Category Archives: biometrics

Informatic Opacity

This essay was originally published in the Journal of Aesthetics and Protest.

Zach Blas, Facial Weaponization Suite: Mask – May 31, 2013, San Diego, CA

On June 7, 2013, the National Security Agency’s surveillance program was made public in news media with the aid of whistleblower Edward Snowden, journalist Glenn Greenwald, and filmmaker Laura Portrais. Their reports revealed a suite of software designed for global, invasive data searches and analysis, including PRISM, a data-mining application used to collect billions of metadata records from various telecommunications and social media companies, and Boundless Informant, a visualization tool developed to track and analyze collected data; a third was announced on July 31, 2013, as XKeyscore, a search system that mines extensive online databases containing browsing histories and emails. Just as philosopher Michel Foucault once described the panopticon as the exemplary diagram of surveillance in the modern age, this assemblage of software, whose reach is yet to be fully known, will arguably become our contemporary replacement.

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Unfit Bits

Free your fitness data from yourself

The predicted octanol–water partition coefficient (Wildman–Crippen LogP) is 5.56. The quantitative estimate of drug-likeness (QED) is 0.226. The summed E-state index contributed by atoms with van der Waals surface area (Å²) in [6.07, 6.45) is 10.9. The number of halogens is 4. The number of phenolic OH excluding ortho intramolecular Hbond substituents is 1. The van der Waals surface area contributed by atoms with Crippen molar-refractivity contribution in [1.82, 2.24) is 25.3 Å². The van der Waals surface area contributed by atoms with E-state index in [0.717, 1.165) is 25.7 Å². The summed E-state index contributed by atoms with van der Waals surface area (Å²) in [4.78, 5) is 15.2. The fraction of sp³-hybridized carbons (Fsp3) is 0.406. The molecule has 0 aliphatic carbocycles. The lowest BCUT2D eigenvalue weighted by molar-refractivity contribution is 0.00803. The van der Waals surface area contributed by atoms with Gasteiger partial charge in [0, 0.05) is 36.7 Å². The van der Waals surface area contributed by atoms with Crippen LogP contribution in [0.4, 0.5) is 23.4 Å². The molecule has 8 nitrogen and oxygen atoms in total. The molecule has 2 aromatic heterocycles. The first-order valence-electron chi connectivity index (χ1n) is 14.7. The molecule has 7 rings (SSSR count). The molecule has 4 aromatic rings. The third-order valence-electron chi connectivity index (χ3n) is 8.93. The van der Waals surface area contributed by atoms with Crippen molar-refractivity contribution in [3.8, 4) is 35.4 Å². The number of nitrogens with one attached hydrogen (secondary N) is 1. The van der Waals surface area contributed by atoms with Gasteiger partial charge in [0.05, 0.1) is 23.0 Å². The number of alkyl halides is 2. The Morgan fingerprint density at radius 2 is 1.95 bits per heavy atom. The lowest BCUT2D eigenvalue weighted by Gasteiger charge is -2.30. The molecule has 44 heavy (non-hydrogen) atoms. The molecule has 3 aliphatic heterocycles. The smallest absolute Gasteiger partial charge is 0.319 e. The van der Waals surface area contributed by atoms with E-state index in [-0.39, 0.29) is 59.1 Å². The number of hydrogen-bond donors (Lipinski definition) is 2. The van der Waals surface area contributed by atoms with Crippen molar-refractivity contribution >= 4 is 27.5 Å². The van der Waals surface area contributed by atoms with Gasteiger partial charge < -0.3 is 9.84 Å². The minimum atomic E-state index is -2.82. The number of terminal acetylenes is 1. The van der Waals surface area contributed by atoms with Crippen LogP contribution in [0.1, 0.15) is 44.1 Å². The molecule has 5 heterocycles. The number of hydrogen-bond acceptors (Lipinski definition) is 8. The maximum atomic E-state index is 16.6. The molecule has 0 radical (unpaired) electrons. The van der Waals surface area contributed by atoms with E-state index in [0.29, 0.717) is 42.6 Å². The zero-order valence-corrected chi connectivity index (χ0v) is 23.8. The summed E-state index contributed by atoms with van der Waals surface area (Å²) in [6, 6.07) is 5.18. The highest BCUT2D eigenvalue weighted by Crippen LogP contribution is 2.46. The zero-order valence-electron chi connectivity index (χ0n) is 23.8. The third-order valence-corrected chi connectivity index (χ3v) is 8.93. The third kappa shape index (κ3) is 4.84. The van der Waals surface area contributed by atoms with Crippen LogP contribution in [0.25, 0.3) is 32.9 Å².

Unfit Bits outlines everyday techniques for generating the fitness datasets of your choice, enabling you to qualify for insurance discounts without the lifestyle to match.

Why Unfit Bits?

It is increasingly assumed that fitness trackers provide an objective view of the activities of their wearer. The assumption is that a person’s acceleration data as interpreted by some fancy algorithms, gives a robust insight into the fitness, health and behavior of their body, and cuts through the blurry ambiguities of memory and perception. During the last year, data from a Fitbit tracker has been used as evidence in court both in a case about the impact of a workplace injury on a worker’s health and more recently as evidence of a rape. How these early examples play out, will reveal how tight the relationship between activity data and behavior of the wearer is assumed to be.

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